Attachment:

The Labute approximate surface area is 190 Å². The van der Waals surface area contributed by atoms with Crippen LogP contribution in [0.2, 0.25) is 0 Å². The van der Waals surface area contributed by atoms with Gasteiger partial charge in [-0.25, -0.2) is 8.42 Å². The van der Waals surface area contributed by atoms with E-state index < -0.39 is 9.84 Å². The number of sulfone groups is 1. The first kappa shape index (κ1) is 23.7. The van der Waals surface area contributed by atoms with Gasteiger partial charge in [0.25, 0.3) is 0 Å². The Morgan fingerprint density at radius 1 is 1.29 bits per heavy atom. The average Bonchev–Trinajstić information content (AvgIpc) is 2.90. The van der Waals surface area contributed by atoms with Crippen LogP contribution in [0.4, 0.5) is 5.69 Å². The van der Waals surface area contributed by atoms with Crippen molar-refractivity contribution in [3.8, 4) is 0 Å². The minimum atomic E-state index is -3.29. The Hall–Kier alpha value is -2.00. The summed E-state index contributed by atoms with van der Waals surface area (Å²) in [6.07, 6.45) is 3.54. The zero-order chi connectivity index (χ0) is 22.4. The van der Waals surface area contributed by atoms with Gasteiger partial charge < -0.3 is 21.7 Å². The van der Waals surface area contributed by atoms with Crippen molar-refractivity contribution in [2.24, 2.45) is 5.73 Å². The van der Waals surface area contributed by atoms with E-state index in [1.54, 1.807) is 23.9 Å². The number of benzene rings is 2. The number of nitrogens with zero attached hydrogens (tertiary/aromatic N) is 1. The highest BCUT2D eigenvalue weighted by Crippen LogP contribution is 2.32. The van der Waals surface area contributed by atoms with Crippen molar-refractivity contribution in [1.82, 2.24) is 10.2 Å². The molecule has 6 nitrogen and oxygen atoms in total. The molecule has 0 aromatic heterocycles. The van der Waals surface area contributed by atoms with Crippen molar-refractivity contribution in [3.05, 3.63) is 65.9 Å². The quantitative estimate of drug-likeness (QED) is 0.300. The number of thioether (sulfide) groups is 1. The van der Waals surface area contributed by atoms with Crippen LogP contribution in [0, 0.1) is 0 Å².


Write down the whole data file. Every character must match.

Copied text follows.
The Labute approximate surface area is 190 Å². The van der Waals surface area contributed by atoms with Crippen LogP contribution in [0.2, 0.25) is 0 Å². The van der Waals surface area contributed by atoms with Gasteiger partial charge in [-0.25, -0.2) is 8.42 Å². The van der Waals surface area contributed by atoms with E-state index < -0.39 is 9.84 Å². The number of sulfone groups is 1. The first kappa shape index (κ1) is 23.7. The van der Waals surface area contributed by atoms with Gasteiger partial charge in [0.25, 0.3) is 0 Å². The Morgan fingerprint density at radius 1 is 1.29 bits per heavy atom. The average Bonchev–Trinajstić information content (AvgIpc) is 2.90. The van der Waals surface area contributed by atoms with Crippen LogP contribution in [0.4, 0.5) is 5.69 Å². The van der Waals surface area contributed by atoms with Crippen molar-refractivity contribution in [3.8, 4) is 0 Å². The minimum atomic E-state index is -3.29. The Hall–Kier alpha value is -2.00. The summed E-state index contributed by atoms with van der Waals surface area (Å²) in [6.07, 6.45) is 3.54. The zero-order chi connectivity index (χ0) is 22.4. The van der Waals surface area contributed by atoms with Gasteiger partial charge < -0.3 is 21.7 Å². The van der Waals surface area contributed by atoms with Crippen molar-refractivity contribution in [2.24, 2.45) is 5.73 Å². The van der Waals surface area contributed by atoms with E-state index in [1.54, 1.807) is 23.9 Å². The number of benzene rings is 2. The number of nitrogens with zero attached hydrogens (tertiary/aromatic N) is 1. The highest BCUT2D eigenvalue weighted by Crippen LogP contribution is 2.32. The van der Waals surface area contributed by atoms with Crippen molar-refractivity contribution in [1.82, 2.24) is 10.2 Å². The molecule has 6 nitrogen and oxygen atoms in total. The molecule has 0 aromatic heterocycles. The van der Waals surface area contributed by atoms with Crippen molar-refractivity contribution in [3.05, 3.63) is 65.9 Å². The quantitative estimate of drug-likeness (QED) is 0.300. The number of thioether (sulfide) groups is 1. The van der Waals surface area contributed by atoms with Crippen LogP contribution in [0, 0.1) is 0 Å².